NAKED AND AFRAID: Housing design studio in MSD
NAKED AND AFRAID: Housing design studio in Melbourne School of Design _ Semester 2 _ 2018
Why do people still want the American Dream—the white picket fence, the trimmed lawn, two cars in the garage, the single-family house? Could there be a new Australian dream in its stead?
This studio will look at the “sprawlscape”—the vast wilderness of suburban settings around Melbourne as a site to re-imagine the housing narratives. Rather than treating housing as real-estate products, the studio will redefine housing as a process of habitation. The design outcome of the studio will follow from the analysis of the potentialities inherent of the sprawlscape. For that, the studio will do comparative analysis of precedents of alternative housing typologies and historical analysis of pre-carbon cities in relation to Melbourne’s suburbs. In addition, the studio will operate in the context of the next global financial crisis, attempting to pre-empt the architectural response to such crisis. The studio will explore the role of architectural and urban interventions in reimagining the sprawlscape by introducing new narratives of housing and living.
* Gain an understanding of the social and political role of design, architecture and urbanism. In particular understand housing design as a process. * Value social resilience and develop a holistic notion of sustainability. * Practice collaborative problem-solving through design moving beyond disciplinary silos. * Question the prevalent practices of architecture and urbanism that are unaware of social consequences. * Experiment with forms of drawing social interactions in built environment. * A publication with the studio materials.
*Week 1-3: Designing the question (site investigation, precedent analysis)
*Week 4-5: Design Charrette (Speculation)
* Week 6: Mid-semester Reviews (Reflection and inputs)
* Week 7-10: Design Development (Synthesis)
* Week 11-12: Design Representation (Narrative)
Studio Design Scope:
The studio outcome can range from retrofitting existing housing, new housing typologies, redesigning suburban strip malls, to imagining a post-suburban utopia.
If you want to read more:
Naked and afraid: Architects in Melbourne’s Sprawlscape
The white picket fence. The trimmed lawn. Two cars in the garage. The single-family house. Garden of Eden here on earth. This has been the promise of the American dream, a paradise recreated in suburbia. Beyond its borders, the American Dream has been instrumental in moulding the subjectivity of millions of people worldwide resulting in what psychologist now call “miswanting”—wanting something that we think will make us happy but in the end makes us miserable. That dream is crumbling. The 2008 financial crisis was a taste for times to come. The MoMA reacted by commissioning Foreclosed: Rehousing the American Dream, an exploration of new architectural possibilities for cities and suburbs. Five interdisciplinary teams of architects, urban planners, ecologists, engineers, and landscape designers envisioned new housing and transportation infrastructures that could catalyze urban transformation, particularly in the suburbs. This studio brings that question to Down Under, specifically to reimagine housing narratives in Melbourne’s suburbs. Nicolas Phelps, in his book, Glimpses of America's Post-Suburban Future, notes how architects/urbanists have tended to focus on central cities, disregarding suburbs, which remain outside of mainstream engagement of architectural imagination, even though most people end up living in them. Even though ranked the most liveable city in the world, Melbourne is not without suburban sprawl. Apart from the ecological cost, the social cost of unending sprawl—people living in what James Howard Kunstler termed places of “nowhere”—is starting to reveal itself. Alienation, long commute, loneliness—the price of sprawlscape is too high. It is time to reimagine the sprawlscape and investigate the role of architecture in that process. Attempts of producing alternative models, such as New Urbanist or transit-oriented development, has been criticized for being formulaic, and as David Harvey notes, are still differing surface manifestations of deeper capitalist manoeuvres. They have failed to produce the positive effects of a city. What then, at this point, would architects do in the wilderness of suburban landscape? As John F.C. Turner suggested, housing needs to be treated as a process of habitation rather than real-estate products. In a post-carbon world, with disruptive technologies, climate change and changing social configurations, what could be new narratives of housing in Melbourne’s suburbs? This studio aims at an architectural response to such trepidations.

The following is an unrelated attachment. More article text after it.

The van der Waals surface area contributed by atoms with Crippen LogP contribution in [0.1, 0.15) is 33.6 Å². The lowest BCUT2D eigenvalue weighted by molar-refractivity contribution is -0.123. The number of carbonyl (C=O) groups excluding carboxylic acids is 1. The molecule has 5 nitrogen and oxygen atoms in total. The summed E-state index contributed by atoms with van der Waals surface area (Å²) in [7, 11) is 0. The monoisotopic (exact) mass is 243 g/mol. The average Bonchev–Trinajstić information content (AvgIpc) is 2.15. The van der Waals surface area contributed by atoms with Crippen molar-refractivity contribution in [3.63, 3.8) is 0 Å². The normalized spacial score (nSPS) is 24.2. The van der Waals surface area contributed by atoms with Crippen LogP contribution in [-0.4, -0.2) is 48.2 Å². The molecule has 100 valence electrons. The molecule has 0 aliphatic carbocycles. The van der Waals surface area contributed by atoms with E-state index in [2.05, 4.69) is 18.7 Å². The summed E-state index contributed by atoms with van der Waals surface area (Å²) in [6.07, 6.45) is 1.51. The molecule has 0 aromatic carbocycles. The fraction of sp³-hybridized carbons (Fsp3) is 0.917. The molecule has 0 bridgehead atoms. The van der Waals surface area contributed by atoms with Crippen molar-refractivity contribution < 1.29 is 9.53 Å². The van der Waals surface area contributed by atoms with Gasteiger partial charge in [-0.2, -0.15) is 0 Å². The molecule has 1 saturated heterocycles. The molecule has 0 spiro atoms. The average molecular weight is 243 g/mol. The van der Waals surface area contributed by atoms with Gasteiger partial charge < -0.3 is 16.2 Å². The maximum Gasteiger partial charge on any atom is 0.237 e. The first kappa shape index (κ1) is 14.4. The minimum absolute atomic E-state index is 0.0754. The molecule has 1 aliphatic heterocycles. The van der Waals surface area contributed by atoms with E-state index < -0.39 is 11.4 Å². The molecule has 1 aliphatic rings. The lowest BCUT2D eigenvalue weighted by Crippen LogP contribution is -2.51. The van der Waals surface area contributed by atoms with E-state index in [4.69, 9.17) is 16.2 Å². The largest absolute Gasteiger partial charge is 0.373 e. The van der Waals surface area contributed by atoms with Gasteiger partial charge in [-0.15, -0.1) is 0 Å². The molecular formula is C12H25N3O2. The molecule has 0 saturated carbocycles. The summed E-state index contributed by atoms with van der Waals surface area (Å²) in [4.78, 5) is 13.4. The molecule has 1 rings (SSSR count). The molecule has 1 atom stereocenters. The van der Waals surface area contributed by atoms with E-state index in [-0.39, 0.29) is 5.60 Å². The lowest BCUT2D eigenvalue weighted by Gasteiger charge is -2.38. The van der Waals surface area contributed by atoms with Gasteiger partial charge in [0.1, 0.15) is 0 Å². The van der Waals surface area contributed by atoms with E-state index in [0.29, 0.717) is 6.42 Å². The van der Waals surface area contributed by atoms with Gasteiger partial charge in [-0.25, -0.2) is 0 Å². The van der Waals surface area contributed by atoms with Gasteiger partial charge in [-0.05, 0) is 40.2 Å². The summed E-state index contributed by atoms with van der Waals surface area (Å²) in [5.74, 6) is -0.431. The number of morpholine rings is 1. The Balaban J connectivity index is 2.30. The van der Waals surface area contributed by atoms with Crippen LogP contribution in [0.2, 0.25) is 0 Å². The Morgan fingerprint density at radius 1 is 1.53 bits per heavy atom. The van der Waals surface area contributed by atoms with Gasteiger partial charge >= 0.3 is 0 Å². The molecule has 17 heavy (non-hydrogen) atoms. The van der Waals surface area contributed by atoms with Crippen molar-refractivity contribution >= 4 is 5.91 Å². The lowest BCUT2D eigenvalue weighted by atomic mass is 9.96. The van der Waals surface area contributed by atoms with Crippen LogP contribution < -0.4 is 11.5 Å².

And more ?
James Howard Kunstler (1994), The Geography of Nowhere: The Rise and Decline of America's Man-Made Landscape
Barry Bergdoll and Reinhold Martin (2012), Foreclosed: Rehousing the American Dream
Robert A.M. Stern and David Fishman (2013), Paradise Planned: The Garden Suburb and the Modern City
PennDesign (2011), The Penn Resolution: Educating Urban Designers for Post-Carbon Cities
Nicholas A. Phelps (2015), Sequel to Suburbia: Glimpses of America's Post-Suburban Future
Katy Chey (2017), Multi-Unit Housing in Urban Cities: From 1800 to Present Day
Dominique Boudet (2018), New Housing in Zurich: Typologies for a Changing Society
Paul Karakusevic and Abigail Batchelor (2017), Social Housing: Definitions and Design Exemplars
Graham Cairns and Rachel Isaac-Menard (2017), Housing the Future: Alternative Approaches for Tomorrow
Aurora Fernandez Per and Javier Mozas (2013), 10 Stories of Collective Housing by A+t Research Group
End of Suburbia : https://www.youtube.com/watch?v=Q3uvzcY2Xug